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Dale Albert Murray (born February 2, 1950) is a former Major League Baseball pitcher.

Dale Murray
Dale Murray 1984.jpg
Murray in 1984
Born: (1950-02-02) February 2, 1950 (age 69)
Cuero, Texas
Batted: Right Threw: Right
MLB debut
July 7, 1974, for the Montreal Expos
Last MLB appearance
May 13, 1985, for the Texas Rangers
MLB statistics
Win–loss record53–50
Earned run average3.85


Montreal ExposEdit

He was drafted by the Montreal Expos out of Blinn College in Brenham, Texas in the eighteenth round of the 1970 Major League Baseball Draft, and developed into one of the top relief pitchers in the National League in the mid 70s.[1]

Murray was used primarily in relief in Montreal's farm system. After going 11–5 with a 2.42 earned run average and eight saves in 1972 for the Eastern League's Quebec Carnavals, the Expos experimented with Murray as a starter. His record fell to 8–13 with a 4.26 ERA in 1973 for triple A Peninsula, and the idea was abandoned.

He made his major league debut in 1974 against the Los Angeles Dodgers, pitching three innings, and giving up one earned run.[2] Though he started the season with the Memphis Blues of the International League, he emerged as the top pitcher in Montreal's bullpen by the end of the season, earning ten saves in the month of September while giving up just one earned run in 33 innings pitched. For the season, he was 1–1 with a 1.03 ERA.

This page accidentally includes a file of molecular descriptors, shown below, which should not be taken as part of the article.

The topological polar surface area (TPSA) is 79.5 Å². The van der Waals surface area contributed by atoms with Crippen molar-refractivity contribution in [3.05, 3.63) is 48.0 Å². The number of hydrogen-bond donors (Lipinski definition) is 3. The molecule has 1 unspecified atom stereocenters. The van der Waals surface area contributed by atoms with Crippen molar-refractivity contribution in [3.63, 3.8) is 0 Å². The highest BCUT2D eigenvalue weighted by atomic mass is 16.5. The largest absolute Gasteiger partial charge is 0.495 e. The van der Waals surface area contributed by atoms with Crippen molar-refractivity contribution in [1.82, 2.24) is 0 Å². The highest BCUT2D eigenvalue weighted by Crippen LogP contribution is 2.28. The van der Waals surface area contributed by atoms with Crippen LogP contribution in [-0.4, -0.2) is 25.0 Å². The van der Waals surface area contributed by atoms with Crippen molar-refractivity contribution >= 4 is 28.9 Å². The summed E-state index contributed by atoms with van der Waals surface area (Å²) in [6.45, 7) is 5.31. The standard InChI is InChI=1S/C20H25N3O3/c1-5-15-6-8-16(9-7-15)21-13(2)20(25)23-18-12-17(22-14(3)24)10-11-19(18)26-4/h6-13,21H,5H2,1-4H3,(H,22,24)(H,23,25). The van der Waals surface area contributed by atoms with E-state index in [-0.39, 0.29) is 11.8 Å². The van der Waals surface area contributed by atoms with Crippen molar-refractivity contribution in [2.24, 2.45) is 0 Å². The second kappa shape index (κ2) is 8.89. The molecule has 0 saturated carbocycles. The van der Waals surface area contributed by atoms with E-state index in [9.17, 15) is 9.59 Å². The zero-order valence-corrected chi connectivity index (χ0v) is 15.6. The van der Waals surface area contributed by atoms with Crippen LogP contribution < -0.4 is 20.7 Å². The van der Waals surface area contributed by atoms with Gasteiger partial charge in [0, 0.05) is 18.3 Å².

The Montreal Expos won just 75 games to finish fifth in the National League East in 1975. Murray led the team with fifteen wins, and had ten saves, giving him a hand in one-third of the team's victories. He made a National League leading 81 relief appearances for the Expos in 1976. Following the season, Murray and Woodie Fryman were dealt to the World Series Champion Cincinnati Reds in exchange for Tony Pérez and Will McEnaney.[3]

Cincinnati RedsEdit

1977 was a typical season for Cincinnati's offense. George Foster had an MVP season, leading the major leagues with 52 home runs and 149 runs batted in. Perennial All-Star Johnny Bench also drove in over 100 runs, while Joe Morgan scored over 100 runs. Pete Rose batted over .300, as did Pérez's replacement at first base, Dan Driessen.